What is less well known is Amy Tan’s ongoing battle with depression. Indeed, her family history has been one of a sad battle with depression. Amy, who lives in the US has a photograph of her grandmother and three other women from her family. Every woman in the photo committed suicide. Amy’s mother, expressed her depression by violently upturning and even smashing the family’s furniture, and always threatened suicide. Amy herself experienced depression as early as 6 years of age, the age of her first suicide attempt. In addition to her mother’s suicidal tendencies, life gave Amy other reasons to be depressed. Her father and brother both died young from brain tumours, she was molested by a counsellor, raped by a school janitor and one of her best friends was murdered. Amy’s depression manifests itself as numbness alternating with extreme anger.
Even raging success as an author didn’t put an end to Amy’s depression. In 1993 she went to the premiere of the movie of her book The Joy Luck Club and instead of feeling great was overcome with a sense of meaninglessness, that everything in life was ugly and she was all alone.
It was after this Amy Tan started taking antidepressants and has found this has made an enormous difference. She says, “I know I will always have some degree of depression. I still have to wrestle with it, but I see where it fits in with my mother’s life, my grandmother’s life, my own life. For a long time I didn’t know how to be happy, and I didn’t trust happiness – I felt that if I had it I would lose it. But today, I am basically a happy person.”
Source: Reported in Who magazine interview, May 21, 2001
Elisabeth Jernigan is the beloved daughter of Betsy and Lennie Jernigan of North Carolina, USA. When she was just months old Elisabeth’s parents noticed her right eyelid weaken, then droop and the pupil become fixed. Her grandfather, a Harvard University trained surgeon was worried, and advised her parents to take Elisabeth to an ophthalmologist. The ophthalmologist sent them to a pediatrician and the pediatrician to a neurologist. Elisabeth was diagnosed with a brain tumour. Exploratory surgery removed part of the tumour from the nerve that controls the right eye, but it was too dangerous to try and take it all. Then the pathology report came back with the worst news of all. Elisabeth had an extremely rare malignant meningioma which had killed everyone who had ever had it. The prognosis was for continued growth of the tumour, paralysis and certain death.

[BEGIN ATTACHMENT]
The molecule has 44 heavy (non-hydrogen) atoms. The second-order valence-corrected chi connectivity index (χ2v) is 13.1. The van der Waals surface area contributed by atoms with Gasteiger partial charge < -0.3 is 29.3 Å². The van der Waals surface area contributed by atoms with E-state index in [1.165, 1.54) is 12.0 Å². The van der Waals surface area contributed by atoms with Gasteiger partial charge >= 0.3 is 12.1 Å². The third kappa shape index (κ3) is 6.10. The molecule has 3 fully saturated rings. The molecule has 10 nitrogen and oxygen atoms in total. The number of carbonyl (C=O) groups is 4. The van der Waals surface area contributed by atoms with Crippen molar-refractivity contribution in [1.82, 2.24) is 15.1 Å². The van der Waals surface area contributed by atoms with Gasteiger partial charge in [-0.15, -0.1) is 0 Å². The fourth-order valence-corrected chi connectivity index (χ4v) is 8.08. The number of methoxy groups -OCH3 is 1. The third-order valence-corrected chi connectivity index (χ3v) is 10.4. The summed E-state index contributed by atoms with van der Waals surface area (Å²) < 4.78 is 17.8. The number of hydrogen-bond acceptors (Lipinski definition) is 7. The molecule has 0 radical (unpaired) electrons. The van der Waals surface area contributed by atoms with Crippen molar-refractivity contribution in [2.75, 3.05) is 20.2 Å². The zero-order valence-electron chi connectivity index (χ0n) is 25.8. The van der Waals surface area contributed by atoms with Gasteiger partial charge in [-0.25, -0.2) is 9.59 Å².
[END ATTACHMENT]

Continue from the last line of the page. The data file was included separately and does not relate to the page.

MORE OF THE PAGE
Elisabeth’s parents, Betsy and Leonard started praying, their friends prayed, their church prayed. They prayed that Elisabeth might be healed, but also for the ability to accept her death if healing was not God’s will. Elisabeth’s surgeon grandfather didn’t have the faith to pray for healing, but he did pray for wisdom in selecting doctors, and the ability to get through the inevitable suffering.
Elisabeth’s condition deteriorated as expected. Fluid began accumulating on her brain, with the doctors repeatedly relieving it with a large needle. Elisabeth grew lethargic and nauseated. It was agreed that there be further surgery, to insert shunts that would drain the fluid.
Prior to the surgery the family gathered around Elisabeth while the priest from her grandparents church anointed Elisabeth with oil and prayed for her healing. It was now the night before the scheduled surgery. A doctor arrived in Elisabeth’s room and removed so much thick, infected fluid from her brain that he asked that the operation be postponed for a couple of days. But 12 hours later when he returned he was baffled to find there was virtually no more fluid.
When the surgery went ahead the doctor’s decided to make a last ditch effort to remove the rest of the tumour. They would remove the section of nerve the cancer had invaded. This would leave Elisabeth blind in her right eye but would give her a slim hope of survival. But when they went into Elisabeth’s brain they couldn’t find the lesion. They removed the nerve section as planned, but when the pathology tests on it came back they reported there were no cancer cells. Regular cat scans since then have revealed no evidence of a tumour.
Doctors describe what happened as “spontaneous resolution.” Elisabeth’s family call it a Miracle. In June 1995 Elisabeth turned 13. Elisabeth’s father Lennie, says “In the years ahead if you happen to see a young girl walking down the street with her right eye permanently closed, please don’t think that some tragedy has befallen her and extend your sympathy. Instead have cheerful thoughts, knowing that the Holy Spirit dwells in her, and our God is powerful, benevolent and magnificent.”
Source: Reported in Time magazine, April 10, 1995. Volume 145, No 15.